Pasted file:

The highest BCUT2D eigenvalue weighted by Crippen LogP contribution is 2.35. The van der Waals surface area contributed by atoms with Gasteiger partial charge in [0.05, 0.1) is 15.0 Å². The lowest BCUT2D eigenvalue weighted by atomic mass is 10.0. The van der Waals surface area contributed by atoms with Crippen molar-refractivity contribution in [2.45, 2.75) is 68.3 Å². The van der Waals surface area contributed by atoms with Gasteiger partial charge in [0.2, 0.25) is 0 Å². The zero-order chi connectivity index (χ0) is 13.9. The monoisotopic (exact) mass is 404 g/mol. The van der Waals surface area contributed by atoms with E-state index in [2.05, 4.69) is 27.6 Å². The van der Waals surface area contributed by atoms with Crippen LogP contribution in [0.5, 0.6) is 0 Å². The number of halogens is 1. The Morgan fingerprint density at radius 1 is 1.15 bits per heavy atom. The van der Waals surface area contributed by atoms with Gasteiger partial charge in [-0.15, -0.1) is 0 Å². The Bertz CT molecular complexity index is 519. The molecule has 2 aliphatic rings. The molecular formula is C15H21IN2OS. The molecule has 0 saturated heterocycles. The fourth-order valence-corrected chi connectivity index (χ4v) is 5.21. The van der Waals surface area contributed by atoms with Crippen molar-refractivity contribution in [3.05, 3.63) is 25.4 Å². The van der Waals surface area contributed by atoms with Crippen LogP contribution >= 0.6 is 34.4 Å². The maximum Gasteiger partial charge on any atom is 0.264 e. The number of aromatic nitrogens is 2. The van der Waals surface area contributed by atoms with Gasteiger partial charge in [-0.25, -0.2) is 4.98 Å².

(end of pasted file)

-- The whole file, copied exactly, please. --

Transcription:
The highest BCUT2D eigenvalue weighted by Crippen LogP contribution is 2.35. The van der Waals surface area contributed by atoms with Gasteiger partial charge in [0.05, 0.1) is 15.0 Å². The lowest BCUT2D eigenvalue weighted by atomic mass is 10.0. The van der Waals surface area contributed by atoms with Crippen molar-refractivity contribution in [2.45, 2.75) is 68.3 Å². The van der Waals surface area contributed by atoms with Gasteiger partial charge in [0.2, 0.25) is 0 Å². The zero-order chi connectivity index (χ0) is 13.9. The monoisotopic (exact) mass is 404 g/mol. The van der Waals surface area contributed by atoms with E-state index in [2.05, 4.69) is 27.6 Å². The van der Waals surface area contributed by atoms with Crippen LogP contribution in [0.5, 0.6) is 0 Å². The number of halogens is 1. The Morgan fingerprint density at radius 1 is 1.15 bits per heavy atom. The van der Waals surface area contributed by atoms with Gasteiger partial charge in [-0.15, -0.1) is 0 Å². The Bertz CT molecular complexity index is 519. The molecule has 2 aliphatic rings. The molecular formula is C15H21IN2OS. The molecule has 0 saturated heterocycles. The fourth-order valence-corrected chi connectivity index (χ4v) is 5.21. The van der Waals surface area contributed by atoms with Crippen molar-refractivity contribution in [3.05, 3.63) is 25.4 Å². The van der Waals surface area contributed by atoms with Crippen LogP contribution >= 0.6 is 34.4 Å². The maximum Gasteiger partial charge on any atom is 0.264 e. The number of aromatic nitrogens is 2. The van der Waals surface area contributed by atoms with Gasteiger partial charge in [-0.25, -0.2) is 4.98 Å².